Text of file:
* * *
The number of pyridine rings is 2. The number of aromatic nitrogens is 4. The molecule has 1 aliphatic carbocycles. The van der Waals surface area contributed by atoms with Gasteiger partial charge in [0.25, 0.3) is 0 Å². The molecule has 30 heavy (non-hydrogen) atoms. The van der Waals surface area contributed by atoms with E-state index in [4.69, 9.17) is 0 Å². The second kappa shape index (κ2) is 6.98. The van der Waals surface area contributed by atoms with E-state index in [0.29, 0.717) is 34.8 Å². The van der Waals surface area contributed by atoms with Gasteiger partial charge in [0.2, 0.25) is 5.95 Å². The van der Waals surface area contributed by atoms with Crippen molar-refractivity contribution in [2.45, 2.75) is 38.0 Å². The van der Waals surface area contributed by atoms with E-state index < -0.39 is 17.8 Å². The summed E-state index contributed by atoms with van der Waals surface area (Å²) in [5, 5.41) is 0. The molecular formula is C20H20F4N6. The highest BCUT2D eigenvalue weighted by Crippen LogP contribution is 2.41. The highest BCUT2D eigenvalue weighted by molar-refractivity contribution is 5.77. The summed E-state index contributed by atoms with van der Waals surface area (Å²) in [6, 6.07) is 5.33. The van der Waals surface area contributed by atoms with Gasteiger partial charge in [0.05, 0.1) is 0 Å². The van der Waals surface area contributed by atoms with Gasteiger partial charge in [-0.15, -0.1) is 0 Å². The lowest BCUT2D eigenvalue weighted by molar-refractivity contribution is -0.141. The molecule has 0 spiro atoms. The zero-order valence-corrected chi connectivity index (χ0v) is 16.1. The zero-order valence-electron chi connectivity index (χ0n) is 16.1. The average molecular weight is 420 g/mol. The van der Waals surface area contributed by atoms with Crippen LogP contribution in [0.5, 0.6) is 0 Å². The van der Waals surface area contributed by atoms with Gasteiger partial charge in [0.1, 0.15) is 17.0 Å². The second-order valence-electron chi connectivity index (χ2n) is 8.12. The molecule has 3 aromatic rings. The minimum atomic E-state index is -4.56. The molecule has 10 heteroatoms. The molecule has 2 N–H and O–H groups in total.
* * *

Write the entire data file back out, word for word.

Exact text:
The number of pyridine rings is 2. The number of aromatic nitrogens is 4. The molecule has 1 aliphatic carbocycles. The van der Waals surface area contributed by atoms with Gasteiger partial charge in [0.25, 0.3) is 0 Å². The molecule has 30 heavy (non-hydrogen) atoms. The van der Waals surface area contributed by atoms with E-state index in [4.69, 9.17) is 0 Å². The second kappa shape index (κ2) is 6.98. The van der Waals surface area contributed by atoms with E-state index in [0.29, 0.717) is 34.8 Å². The van der Waals surface area contributed by atoms with Gasteiger partial charge in [0.2, 0.25) is 5.95 Å². The van der Waals surface area contributed by atoms with Crippen molar-refractivity contribution in [2.45, 2.75) is 38.0 Å². The van der Waals surface area contributed by atoms with E-state index < -0.39 is 17.8 Å². The summed E-state index contributed by atoms with van der Waals surface area (Å²) in [5, 5.41) is 0. The molecular formula is C20H20F4N6. The highest BCUT2D eigenvalue weighted by Crippen LogP contribution is 2.41. The highest BCUT2D eigenvalue weighted by molar-refractivity contribution is 5.77. The summed E-state index contributed by atoms with van der Waals surface area (Å²) in [6, 6.07) is 5.33. The van der Waals surface area contributed by atoms with Gasteiger partial charge in [0.05, 0.1) is 0 Å². The van der Waals surface area contributed by atoms with Gasteiger partial charge in [-0.15, -0.1) is 0 Å². The lowest BCUT2D eigenvalue weighted by molar-refractivity contribution is -0.141. The molecule has 0 spiro atoms. The zero-order valence-corrected chi connectivity index (χ0v) is 16.1. The zero-order valence-electron chi connectivity index (χ0n) is 16.1. The average molecular weight is 420 g/mol. The van der Waals surface area contributed by atoms with Crippen LogP contribution in [0.5, 0.6) is 0 Å². The van der Waals surface area contributed by atoms with Gasteiger partial charge in [0.1, 0.15) is 17.0 Å². The second-order valence-electron chi connectivity index (χ2n) is 8.12. The molecule has 3 aromatic rings. The minimum atomic E-state index is -4.56. The molecule has 10 heteroatoms. The molecule has 2 N–H and O–H groups in total.